Physical problems: reference to physical complaints, not directly related to any chronic illness, such as never being ill, never needing to stay at home due to illness, or only experiencing minor illnesses

Uh, no problems, no headaches, no stomach aches, no menstrual pains like I used to get. Woman, 60+, high ses, no current illness, ‘good’

Medical treatment: (not) being under medical treatment, or (not) being prescribed medication

I never see the doctor, so, uh, sure, I'm in good shape (…) I mean, well, if you don't need to see the doctor a lot, and you don't have a whole lot of complaints (…) Healthy? Yes, all of us, we're healthy. At least, my husband never has to visit the doctor—knock on wood—up to now, so, well. (…) Never been in hospital for anything, well, only to have a baby, and that's rather a healthy reason, wouldn't you say. Woman, 40-, low ses, no current illness, ‘good’

Age-related (‘normal’) complaints: reference to physical complaints which are considered to be expected, i.e. ‘normal’, considering one's age.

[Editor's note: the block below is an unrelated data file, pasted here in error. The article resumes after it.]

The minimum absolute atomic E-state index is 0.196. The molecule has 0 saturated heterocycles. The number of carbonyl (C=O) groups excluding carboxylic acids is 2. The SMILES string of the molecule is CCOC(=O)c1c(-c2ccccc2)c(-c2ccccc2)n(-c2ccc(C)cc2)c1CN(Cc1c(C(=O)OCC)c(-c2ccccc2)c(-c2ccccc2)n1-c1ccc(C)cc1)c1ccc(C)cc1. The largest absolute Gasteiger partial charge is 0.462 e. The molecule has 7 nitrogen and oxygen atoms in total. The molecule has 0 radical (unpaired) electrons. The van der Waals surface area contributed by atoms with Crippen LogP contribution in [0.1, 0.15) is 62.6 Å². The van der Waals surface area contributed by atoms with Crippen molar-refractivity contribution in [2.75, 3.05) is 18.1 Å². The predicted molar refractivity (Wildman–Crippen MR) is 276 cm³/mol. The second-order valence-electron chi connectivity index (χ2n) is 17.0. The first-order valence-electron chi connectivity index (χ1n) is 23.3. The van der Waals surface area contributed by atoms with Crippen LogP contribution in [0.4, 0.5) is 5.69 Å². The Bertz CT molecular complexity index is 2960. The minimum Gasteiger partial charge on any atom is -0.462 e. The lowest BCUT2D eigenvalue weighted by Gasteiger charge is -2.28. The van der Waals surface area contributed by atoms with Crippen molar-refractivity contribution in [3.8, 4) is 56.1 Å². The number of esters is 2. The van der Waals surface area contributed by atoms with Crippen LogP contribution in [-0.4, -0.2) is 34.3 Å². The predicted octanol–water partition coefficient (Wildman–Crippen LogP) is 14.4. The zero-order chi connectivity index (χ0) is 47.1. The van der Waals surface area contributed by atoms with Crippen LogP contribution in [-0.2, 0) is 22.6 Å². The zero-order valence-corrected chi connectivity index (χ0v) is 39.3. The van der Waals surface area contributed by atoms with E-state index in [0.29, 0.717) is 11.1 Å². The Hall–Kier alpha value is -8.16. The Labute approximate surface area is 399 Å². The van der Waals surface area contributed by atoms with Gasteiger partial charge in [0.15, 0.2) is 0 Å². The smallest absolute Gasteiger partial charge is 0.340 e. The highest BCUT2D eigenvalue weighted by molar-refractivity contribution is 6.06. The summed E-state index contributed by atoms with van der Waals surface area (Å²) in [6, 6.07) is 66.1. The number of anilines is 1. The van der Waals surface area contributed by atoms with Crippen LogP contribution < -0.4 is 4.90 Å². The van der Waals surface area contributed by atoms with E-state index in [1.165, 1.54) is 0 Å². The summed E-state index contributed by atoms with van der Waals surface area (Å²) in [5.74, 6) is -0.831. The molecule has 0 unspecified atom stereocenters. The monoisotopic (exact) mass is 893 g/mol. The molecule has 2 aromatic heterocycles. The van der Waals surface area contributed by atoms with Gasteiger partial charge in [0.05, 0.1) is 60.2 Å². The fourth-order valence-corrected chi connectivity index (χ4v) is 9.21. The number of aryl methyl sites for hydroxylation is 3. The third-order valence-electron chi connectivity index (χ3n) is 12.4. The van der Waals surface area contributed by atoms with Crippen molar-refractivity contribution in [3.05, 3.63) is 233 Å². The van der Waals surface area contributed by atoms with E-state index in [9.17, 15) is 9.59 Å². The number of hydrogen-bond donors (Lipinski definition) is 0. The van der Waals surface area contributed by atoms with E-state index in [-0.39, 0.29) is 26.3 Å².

I'd say I'm fine. Yes. Of course there's always some little thing going wrong here and there, but all pretty much to be expected. My arm was giving me problems and the doctor gave me a few shots, I mean, well, it was painful, and after eighty years it's not a surprise my joints weren't working as smoothly as when I was twenty. But actually I'm doing fine. Man, 60+, low ses, copd/asthma, ‘fair’

Prognosis of illness: reference to the course, or prognosis of a chronic illness

Well I don't know whether you read the previous questionnaires? Oh, well two years ago I was operated on for breast cancer, so with that in mind, I'm doing very well (..) Like I said, I may have had an operation but it was localised and I'm fine now. No other complaints. Woman, 60+, high ses, no current illness, ‘good’